on_train_batch_end does not get access to anything output by the batch AFAICT, only the epoch-end callback gets the output argument filled in. See the code comments.

Probabilistic programming

There is a lot to say here; For me at least, probabilistic programming is the “killer app” of pytorch; Various frameworks use it, notably pyro.


I think this fills a similar niche to lightning? The Catalyst homepage blurb seems to hit the same notes as lightning with a couple of sweeteners - e.g. it claims to support jax and tensorflow.

See also source and blogposts such as this one.


One can hack the backward gradient to impose them, but why not just use one of the pre-rolled ones by Szymon Maszke ?


I am thinking especially of audio. Not too bad. Keunwoo Choi has some beautiful examples, e.g. Inverse STFT, Harmonic Percussive separation.

Today we have torchaudio or alternatively from Dorrien Herremans’ lab, nnAudio (Source), which is similar but has fewer dependencies.


Einops makes life better; it reshapes and operates on tensors in an intuitive and explicit way. It is not specific to pytorc, but the best tutorials are for pytorch:



fastai is a deep learning library which provides practitioners with high-level components that can quickly and easily provide state-of-the-art results in standard deep learning domains, and provides researchers with low-level components that can be mixed and matched to build new approaches. It aims to do both things without substantial compromises in ease of use, flexibility, or performance. This is possible thanks to a carefully layered architecture, which expresses common underlying patterns of many deep learning and data processing techniques in terms of decoupled abstractions. These abstractions can be expressed concisely and clearly by leveraging the dynamism of the underlying Python language and the flexibility of the PyTorch library. fastai includes:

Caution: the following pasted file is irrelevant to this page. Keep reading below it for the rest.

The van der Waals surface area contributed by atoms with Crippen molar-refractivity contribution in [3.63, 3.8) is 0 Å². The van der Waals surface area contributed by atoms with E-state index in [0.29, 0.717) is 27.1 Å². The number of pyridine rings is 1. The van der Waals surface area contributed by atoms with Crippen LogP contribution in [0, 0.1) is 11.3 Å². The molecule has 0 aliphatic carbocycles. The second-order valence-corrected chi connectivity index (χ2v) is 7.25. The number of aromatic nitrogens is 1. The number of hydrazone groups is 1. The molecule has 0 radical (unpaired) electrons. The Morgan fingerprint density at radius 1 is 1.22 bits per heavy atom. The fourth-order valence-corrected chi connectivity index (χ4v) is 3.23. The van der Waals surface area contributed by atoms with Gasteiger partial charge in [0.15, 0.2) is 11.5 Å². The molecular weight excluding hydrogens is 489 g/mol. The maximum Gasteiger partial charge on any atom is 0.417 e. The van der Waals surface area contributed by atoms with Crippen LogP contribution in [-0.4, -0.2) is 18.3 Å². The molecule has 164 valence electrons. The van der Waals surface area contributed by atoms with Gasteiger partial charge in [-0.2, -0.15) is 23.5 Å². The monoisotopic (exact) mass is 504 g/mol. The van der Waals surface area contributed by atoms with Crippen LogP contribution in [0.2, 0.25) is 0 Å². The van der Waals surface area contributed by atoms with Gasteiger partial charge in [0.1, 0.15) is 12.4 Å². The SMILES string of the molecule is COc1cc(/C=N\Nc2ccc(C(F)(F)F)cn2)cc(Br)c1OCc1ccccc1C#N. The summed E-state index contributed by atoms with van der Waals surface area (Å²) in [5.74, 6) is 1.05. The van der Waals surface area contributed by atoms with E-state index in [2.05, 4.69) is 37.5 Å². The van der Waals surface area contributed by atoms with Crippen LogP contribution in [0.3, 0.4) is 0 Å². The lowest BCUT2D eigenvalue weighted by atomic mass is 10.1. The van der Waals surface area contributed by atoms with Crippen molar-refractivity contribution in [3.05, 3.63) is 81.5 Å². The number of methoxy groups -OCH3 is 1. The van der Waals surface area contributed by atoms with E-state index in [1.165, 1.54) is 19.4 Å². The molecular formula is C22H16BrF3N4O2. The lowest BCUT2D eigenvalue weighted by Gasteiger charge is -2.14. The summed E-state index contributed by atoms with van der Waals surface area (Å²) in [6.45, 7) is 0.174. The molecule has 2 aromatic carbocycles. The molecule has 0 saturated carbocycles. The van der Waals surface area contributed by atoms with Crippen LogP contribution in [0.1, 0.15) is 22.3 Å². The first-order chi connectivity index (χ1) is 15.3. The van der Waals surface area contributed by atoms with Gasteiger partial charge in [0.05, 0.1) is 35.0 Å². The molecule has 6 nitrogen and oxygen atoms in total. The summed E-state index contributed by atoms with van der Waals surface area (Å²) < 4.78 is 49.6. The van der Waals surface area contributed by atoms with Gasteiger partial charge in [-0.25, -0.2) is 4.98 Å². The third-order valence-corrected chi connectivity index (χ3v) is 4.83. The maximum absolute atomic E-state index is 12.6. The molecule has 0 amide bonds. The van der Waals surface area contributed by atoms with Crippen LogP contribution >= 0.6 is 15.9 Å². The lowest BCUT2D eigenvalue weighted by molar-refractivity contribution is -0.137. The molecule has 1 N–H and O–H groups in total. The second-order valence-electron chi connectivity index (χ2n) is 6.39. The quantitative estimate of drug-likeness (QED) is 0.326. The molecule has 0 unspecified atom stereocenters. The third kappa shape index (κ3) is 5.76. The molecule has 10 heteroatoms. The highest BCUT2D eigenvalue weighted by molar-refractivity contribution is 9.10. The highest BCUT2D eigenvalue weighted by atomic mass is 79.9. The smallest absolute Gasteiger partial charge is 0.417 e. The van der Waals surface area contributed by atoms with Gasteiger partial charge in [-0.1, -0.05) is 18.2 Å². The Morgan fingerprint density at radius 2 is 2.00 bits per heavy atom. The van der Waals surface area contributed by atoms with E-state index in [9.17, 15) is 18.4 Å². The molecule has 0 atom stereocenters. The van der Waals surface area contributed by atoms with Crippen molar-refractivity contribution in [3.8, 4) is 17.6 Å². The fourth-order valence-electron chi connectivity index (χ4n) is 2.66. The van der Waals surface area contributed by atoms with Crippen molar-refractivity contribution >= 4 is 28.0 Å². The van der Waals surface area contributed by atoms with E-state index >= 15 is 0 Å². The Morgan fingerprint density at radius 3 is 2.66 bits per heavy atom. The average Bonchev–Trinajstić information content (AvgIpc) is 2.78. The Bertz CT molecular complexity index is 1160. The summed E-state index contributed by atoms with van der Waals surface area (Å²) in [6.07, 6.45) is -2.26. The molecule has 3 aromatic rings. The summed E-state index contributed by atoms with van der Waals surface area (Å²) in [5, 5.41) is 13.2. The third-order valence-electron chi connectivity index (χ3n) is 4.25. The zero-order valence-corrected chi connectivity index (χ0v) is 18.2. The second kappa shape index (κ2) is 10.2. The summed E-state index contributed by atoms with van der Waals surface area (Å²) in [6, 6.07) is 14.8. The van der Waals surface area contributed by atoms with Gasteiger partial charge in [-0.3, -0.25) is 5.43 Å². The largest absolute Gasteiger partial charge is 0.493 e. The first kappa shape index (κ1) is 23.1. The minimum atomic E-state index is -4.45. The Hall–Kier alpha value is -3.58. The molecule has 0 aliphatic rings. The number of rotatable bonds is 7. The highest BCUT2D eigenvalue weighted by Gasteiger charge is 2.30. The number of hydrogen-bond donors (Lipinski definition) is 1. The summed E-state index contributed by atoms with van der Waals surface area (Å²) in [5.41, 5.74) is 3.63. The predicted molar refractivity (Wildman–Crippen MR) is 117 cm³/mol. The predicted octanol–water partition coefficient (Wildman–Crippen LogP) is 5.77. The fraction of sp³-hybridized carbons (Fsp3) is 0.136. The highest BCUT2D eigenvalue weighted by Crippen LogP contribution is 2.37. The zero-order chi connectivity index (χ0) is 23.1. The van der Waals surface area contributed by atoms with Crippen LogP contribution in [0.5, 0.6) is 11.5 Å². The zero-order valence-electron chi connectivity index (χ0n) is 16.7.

• A new type dispatch system for Python along with a semantic type hierarchy for tensors
  • A GPU-optimized computer vision library which can be extended in pure Python
  • An optimizer which refactors out the common functionality of modern optimizers into two basic pieces, allowing optimization algorithms to be implemented in 4–5 lines of code
  • A novel 2-way callback system that can access any part of the data, model, or optimizer and change it at any point during training
  • A new data block API


Like other deep learning frameworks, there is some basic NLP support in pytorch; see pytorch.text.

flair is a commercially-backed NLP framework.